New cars are reaching levels of safety never seen before – as figures show the 12 month national average for road deaths has hit a five-year low.
However, one of the key life-saving technologies helping drive down deaths on our roads is still not mandated in Australia.
While the road toll in the first nine months of this year is up 5.8 per cent compared to the same period in 2018, the 12 months to September figure represents a decline of 1.3 per cent year-on-year and is the lowest tally since 2014.
While it's difficult to measure the influence safer cars have had on the road toll – versus other factors such as better roads and stricter enforcement – data compiled by independent crash test authority, the Australasian New Car Assessment Program (ANCAP), shows 92 per cent of new vehicles sold now have a five-star safety rating.
Cars with an “acceptable” four-star rating represented just three per cent of new car sales and vehicles with a “poor” three-star rating or lower accounted for just one per cent of sales.
The remaining four per cent were “unrated” models yet to be tested or unlikely to be assessed due to their low sales volumes, such as exotic sports cars and super-luxury cars.
The other big breakthrough: this year, for the first time, more than half of all new passenger vehicles sold are equipped with autonomous emergency braking (AEB) as standard (pictured above on a HiLux being tested against an inflatable car) – even though the Australian government is yet to make it mandatory.
The crash test authority drilled into detailed sales data in two separate studies to determine which cars had a five-star safety rating and which ones were equipped with AEB as standard.
While nine out of every 10 new cars sold now have top safety marks, the fitment of advanced technology – which slams on the brakes if the driver isn’t paying attention – showed the biggest gains.
Just three years ago only three per cent of all new vehicles had AEB as standard, but the number has since climbed to 54 per cent as of July 2019.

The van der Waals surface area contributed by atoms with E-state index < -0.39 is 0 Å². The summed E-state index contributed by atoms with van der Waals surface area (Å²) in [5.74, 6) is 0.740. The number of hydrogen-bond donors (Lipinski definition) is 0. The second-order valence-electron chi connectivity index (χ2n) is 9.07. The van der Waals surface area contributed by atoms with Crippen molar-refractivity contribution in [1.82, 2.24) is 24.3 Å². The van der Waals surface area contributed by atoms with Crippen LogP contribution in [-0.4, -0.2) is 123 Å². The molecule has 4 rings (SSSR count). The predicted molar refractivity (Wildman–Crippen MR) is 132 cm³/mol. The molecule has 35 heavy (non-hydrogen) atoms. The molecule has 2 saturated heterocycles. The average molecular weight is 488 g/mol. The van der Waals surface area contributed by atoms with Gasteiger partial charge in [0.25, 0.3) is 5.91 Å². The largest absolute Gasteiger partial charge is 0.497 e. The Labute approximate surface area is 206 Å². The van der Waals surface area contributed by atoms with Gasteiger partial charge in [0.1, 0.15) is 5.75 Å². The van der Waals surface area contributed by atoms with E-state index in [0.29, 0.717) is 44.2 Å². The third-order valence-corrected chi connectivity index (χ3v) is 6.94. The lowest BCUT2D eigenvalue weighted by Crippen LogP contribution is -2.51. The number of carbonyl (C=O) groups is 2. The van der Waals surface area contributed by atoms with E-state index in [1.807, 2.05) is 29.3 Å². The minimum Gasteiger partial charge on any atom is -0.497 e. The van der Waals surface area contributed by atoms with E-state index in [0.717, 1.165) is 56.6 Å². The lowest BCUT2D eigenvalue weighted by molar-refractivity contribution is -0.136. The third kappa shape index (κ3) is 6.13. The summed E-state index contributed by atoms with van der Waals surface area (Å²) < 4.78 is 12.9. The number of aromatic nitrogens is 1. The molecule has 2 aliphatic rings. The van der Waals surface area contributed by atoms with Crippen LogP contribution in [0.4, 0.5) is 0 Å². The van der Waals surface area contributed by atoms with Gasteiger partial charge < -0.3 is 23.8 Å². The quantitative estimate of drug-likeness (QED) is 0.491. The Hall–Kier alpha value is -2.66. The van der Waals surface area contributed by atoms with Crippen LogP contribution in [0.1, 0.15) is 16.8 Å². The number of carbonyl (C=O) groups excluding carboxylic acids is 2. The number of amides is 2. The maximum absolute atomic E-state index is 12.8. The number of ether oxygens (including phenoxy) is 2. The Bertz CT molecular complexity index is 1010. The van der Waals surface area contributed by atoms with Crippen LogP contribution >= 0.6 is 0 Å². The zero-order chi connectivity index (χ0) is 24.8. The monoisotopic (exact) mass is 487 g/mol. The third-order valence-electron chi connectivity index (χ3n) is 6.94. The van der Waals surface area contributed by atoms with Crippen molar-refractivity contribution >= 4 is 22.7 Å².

However, the proportion of vehicles on the road with AEB is in fact higher than this because many private buyers – and government and business fleets – select it as an option when it’s available.
According to ANCAP, the advanced safety tech is now available on 75 per cent of all new passenger vehicles – and every vehicle inside the Top 10 offers some form of AEB either as standard equipment or as an option.
Of the 100 top-selling vehicles the ANCAP report found:
- 60 included AEB as standard equipment (representing 54 per cent of vehicles sold);
- 10 included AEB only on the more expensive versions and not available on the base model (representing 9 per cent of vehicles sold);
- 9 offered AEB as an option on the base model (representing 13 per cent of vehicles sold);
- 21 were not available with any form of AEB (representing 13 per cent of vehicle sales).
"This is a significant milestone for the industry and the marketplace," said ANCAP Chief Executive, James Goodwin. "In the past month alone, over 40,000 new vehicles entered the fleet with this important collision avoidance technology."
However, Mr Goodwin said more needs to be done to make AEB and other advanced safety technology a standard fitment rather than an option.
“A key role for ANCAP is to educate the community on the benefits of AEB, and in parallel, encourage vehicle brands to include it as standard across model ranges and price points,” said Mr Goodwin.
“Some of our most popular and most affordable models – the Toyota Corolla, Mazda 3 and Kia Cerato – and the highest selling light commercial vehicles – the Ford Ranger and Toyota HiLux – all include AEB as standard.”
ANCAP says market leader Toyota has been a large contributor to the rapid rollout of AEB due to its sheer volume of sales.
More than 89 per cent of Toyota’s sales mix are of vehicles equipped with AEB, including 97 per cent of its passenger car sales and 85 per cent of its SUVs, utes and vans.
A report by ANCAP’s European partner EuroNCAP said of the continued rollout of AEB: “Technology is evolving quickly and more and more of the driving function is being handed to the vehicle.
"Given that around 90 percent of road accidents are attributable to driver error, the potential safety benefits of increased automation are clear assuming that the automation is at least as competent as the driver in complex traffic situations."
While ANCAP and its European affiliate receive government funding they are not a government body and have no power to veto sales of new vehicles or mandate minimum safety standards.
However, they aim to influence car companies by awarding higher safety scores to vehicles equipped with the latest safety tech.
Here is the full list of the Top 100 cars with AEB standard, optional or not available (July 2019):